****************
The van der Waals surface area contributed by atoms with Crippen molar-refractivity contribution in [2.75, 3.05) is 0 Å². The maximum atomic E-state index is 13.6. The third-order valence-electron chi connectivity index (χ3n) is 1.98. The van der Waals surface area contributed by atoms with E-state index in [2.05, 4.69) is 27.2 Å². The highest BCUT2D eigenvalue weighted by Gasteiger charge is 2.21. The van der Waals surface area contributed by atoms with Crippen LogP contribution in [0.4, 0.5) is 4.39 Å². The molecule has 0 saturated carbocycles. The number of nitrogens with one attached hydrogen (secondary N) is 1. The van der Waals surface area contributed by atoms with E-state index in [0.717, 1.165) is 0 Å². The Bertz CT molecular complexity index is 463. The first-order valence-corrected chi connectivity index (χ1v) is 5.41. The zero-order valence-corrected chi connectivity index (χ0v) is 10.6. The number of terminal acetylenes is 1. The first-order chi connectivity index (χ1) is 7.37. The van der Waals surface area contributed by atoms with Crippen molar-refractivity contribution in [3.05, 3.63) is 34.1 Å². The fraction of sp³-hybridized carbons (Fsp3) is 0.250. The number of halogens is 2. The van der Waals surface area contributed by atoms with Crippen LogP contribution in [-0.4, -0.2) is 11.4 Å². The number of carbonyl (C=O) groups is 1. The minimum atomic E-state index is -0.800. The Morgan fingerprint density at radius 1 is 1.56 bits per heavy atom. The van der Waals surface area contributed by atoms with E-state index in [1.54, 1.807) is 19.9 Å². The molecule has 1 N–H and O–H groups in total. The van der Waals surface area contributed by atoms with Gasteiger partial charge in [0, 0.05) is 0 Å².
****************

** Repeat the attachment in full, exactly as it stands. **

The van der Waals surface area contributed by atoms with Crippen molar-refractivity contribution in [2.75, 3.05) is 0 Å². The maximum atomic E-state index is 13.6. The third-order valence-electron chi connectivity index (χ3n) is 1.98. The van der Waals surface area contributed by atoms with E-state index in [2.05, 4.69) is 27.2 Å². The highest BCUT2D eigenvalue weighted by Gasteiger charge is 2.21. The van der Waals surface area contributed by atoms with Crippen LogP contribution in [0.4, 0.5) is 4.39 Å². The molecule has 0 saturated carbocycles. The number of nitrogens with one attached hydrogen (secondary N) is 1. The van der Waals surface area contributed by atoms with E-state index in [0.717, 1.165) is 0 Å². The Bertz CT molecular complexity index is 463. The first-order valence-corrected chi connectivity index (χ1v) is 5.41. The zero-order valence-corrected chi connectivity index (χ0v) is 10.6. The number of terminal acetylenes is 1. The first-order chi connectivity index (χ1) is 7.37. The van der Waals surface area contributed by atoms with Crippen molar-refractivity contribution in [3.05, 3.63) is 34.1 Å². The fraction of sp³-hybridized carbons (Fsp3) is 0.250. The number of halogens is 2. The van der Waals surface area contributed by atoms with Crippen LogP contribution in [-0.4, -0.2) is 11.4 Å². The number of carbonyl (C=O) groups is 1. The minimum atomic E-state index is -0.800. The Morgan fingerprint density at radius 1 is 1.56 bits per heavy atom. The van der Waals surface area contributed by atoms with E-state index in [1.54, 1.807) is 19.9 Å². The molecule has 1 N–H and O–H groups in total. The van der Waals surface area contributed by atoms with Gasteiger partial charge in [0, 0.05) is 0 Å².